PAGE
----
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In my browser, or in iOS, when I try to get the contents of a URL with encoded http authentication information in the form

It just works. I'm getting URLs from a web service, and I'd like to avoid trying to parse them up for their HTTP auth info if I can help it. Is there a way to do something similar in Android without actually parsing the URLs? Alternatively, what is the best way to go about that?

UPDATE: I find that when I try to set the authentication information in an Authorization header, I get a very strange FileNotFoundException.

Here's the code I'm using:

        URL url = new URL(urlString);
        URLConnection connection;
        String authority = url.getAuthority();
        if (authority.contains("@")) {
            String userPasswordString = authority.split("@")[0];
            url = new URL(urlString.replace(userPasswordString + "@", ""));
            connection = url.openConnection();
            String encoded = new String(Base64.encode(userPasswordString.getBytes(), Base64.DEFAULT), "UTF-8");
            connection.setRequestProperty("Authorization", "Basic " + encoded);
        } else {
            connection = url.openConnection();

        InputStream responseStream = connection.getInputStream();

All the info seems to check out, I've verified the url is correct, the base64 string is correct, and the file is certainly on the server--I have no trouble at all opening it with Firefox, and Firebug shows all the right headers, matching what I've sent as far as I can tell. What I get though is the following error (url host changed to protect the innocent):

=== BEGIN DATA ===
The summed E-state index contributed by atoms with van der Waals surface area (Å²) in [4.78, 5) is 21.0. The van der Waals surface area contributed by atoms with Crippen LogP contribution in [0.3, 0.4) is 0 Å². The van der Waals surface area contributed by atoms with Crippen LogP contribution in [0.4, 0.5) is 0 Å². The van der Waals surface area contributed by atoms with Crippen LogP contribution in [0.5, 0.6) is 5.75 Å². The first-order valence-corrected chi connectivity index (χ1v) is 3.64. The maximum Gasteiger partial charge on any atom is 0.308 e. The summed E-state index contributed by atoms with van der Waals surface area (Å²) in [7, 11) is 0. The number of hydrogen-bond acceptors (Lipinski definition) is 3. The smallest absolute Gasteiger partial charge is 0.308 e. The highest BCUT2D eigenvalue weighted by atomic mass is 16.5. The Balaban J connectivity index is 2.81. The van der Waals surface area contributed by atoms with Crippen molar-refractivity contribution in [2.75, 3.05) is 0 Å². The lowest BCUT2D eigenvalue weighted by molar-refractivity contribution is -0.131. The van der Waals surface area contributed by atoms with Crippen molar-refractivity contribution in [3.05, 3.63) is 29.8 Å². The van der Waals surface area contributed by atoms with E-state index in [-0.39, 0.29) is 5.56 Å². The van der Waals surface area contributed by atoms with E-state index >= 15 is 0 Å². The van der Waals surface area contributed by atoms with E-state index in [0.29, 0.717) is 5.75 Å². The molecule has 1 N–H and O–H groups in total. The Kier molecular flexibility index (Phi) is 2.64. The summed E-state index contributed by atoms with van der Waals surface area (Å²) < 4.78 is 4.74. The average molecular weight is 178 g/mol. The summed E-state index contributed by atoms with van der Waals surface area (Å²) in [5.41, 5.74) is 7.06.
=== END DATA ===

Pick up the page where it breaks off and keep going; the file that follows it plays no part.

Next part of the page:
Any idea what this is all about?

I looked into using HttpClient, but saw that in Issue 16041 it is recommended that we prefer URLConnection.

share|improve this question

That looks like your browser is applying some extra rules to parsing the URL. In Android you can use HTTP Client's authentication mechanism such as BASIC and DIGEST to do the same things. Which one you choose is dependent on the server you are trying to authenticate against.

Here is a good page to get you started.

share|improve this answer
Updated question – Micah Hainline May 12 '11 at 15:40

Unfortunately, on Android you can't pass the user info (username/password) in that format to either or HttpClient and have it work like in a browser.

I'd recommend using URI (see to do this: pass your URL to the URI constructor that takes a String and then you can extract the user info (using getUserInfo()). You can then either use HttpClient's authorization classes (see or build the basic auth header yourself (an example is given at

share|improve this answer
Updated question – Micah Hainline May 12 '11 at 15:40

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